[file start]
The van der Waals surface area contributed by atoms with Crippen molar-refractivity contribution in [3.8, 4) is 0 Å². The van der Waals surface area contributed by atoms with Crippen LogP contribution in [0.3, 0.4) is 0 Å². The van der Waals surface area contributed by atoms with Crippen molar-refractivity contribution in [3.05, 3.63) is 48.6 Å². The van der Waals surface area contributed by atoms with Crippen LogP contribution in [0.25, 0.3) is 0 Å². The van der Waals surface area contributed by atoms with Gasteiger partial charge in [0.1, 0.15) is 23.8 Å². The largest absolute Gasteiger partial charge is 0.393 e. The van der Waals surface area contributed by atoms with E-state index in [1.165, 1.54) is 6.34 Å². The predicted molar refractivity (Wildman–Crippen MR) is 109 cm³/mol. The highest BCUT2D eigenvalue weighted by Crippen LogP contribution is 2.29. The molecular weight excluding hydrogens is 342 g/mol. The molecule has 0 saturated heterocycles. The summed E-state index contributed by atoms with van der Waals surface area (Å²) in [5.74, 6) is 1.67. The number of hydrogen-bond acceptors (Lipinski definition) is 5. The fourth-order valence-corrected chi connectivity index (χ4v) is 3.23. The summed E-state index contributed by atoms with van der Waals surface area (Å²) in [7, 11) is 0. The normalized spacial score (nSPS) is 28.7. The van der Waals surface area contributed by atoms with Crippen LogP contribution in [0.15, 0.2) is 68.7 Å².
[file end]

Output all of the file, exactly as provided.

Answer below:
The van der Waals surface area contributed by atoms with Crippen molar-refractivity contribution in [3.8, 4) is 0 Å². The van der Waals surface area contributed by atoms with Crippen LogP contribution in [0.3, 0.4) is 0 Å². The van der Waals surface area contributed by atoms with Crippen molar-refractivity contribution in [3.05, 3.63) is 48.6 Å². The van der Waals surface area contributed by atoms with Crippen LogP contribution in [0.25, 0.3) is 0 Å². The van der Waals surface area contributed by atoms with Gasteiger partial charge in [0.1, 0.15) is 23.8 Å². The largest absolute Gasteiger partial charge is 0.393 e. The van der Waals surface area contributed by atoms with E-state index in [1.165, 1.54) is 6.34 Å². The predicted molar refractivity (Wildman–Crippen MR) is 109 cm³/mol. The highest BCUT2D eigenvalue weighted by Crippen LogP contribution is 2.29. The molecular weight excluding hydrogens is 342 g/mol. The molecule has 0 saturated heterocycles. The summed E-state index contributed by atoms with van der Waals surface area (Å²) in [5.74, 6) is 1.67. The number of hydrogen-bond acceptors (Lipinski definition) is 5. The fourth-order valence-corrected chi connectivity index (χ4v) is 3.23. The summed E-state index contributed by atoms with van der Waals surface area (Å²) in [7, 11) is 0. The normalized spacial score (nSPS) is 28.7. The van der Waals surface area contributed by atoms with Crippen LogP contribution in [0.15, 0.2) is 68.7 Å².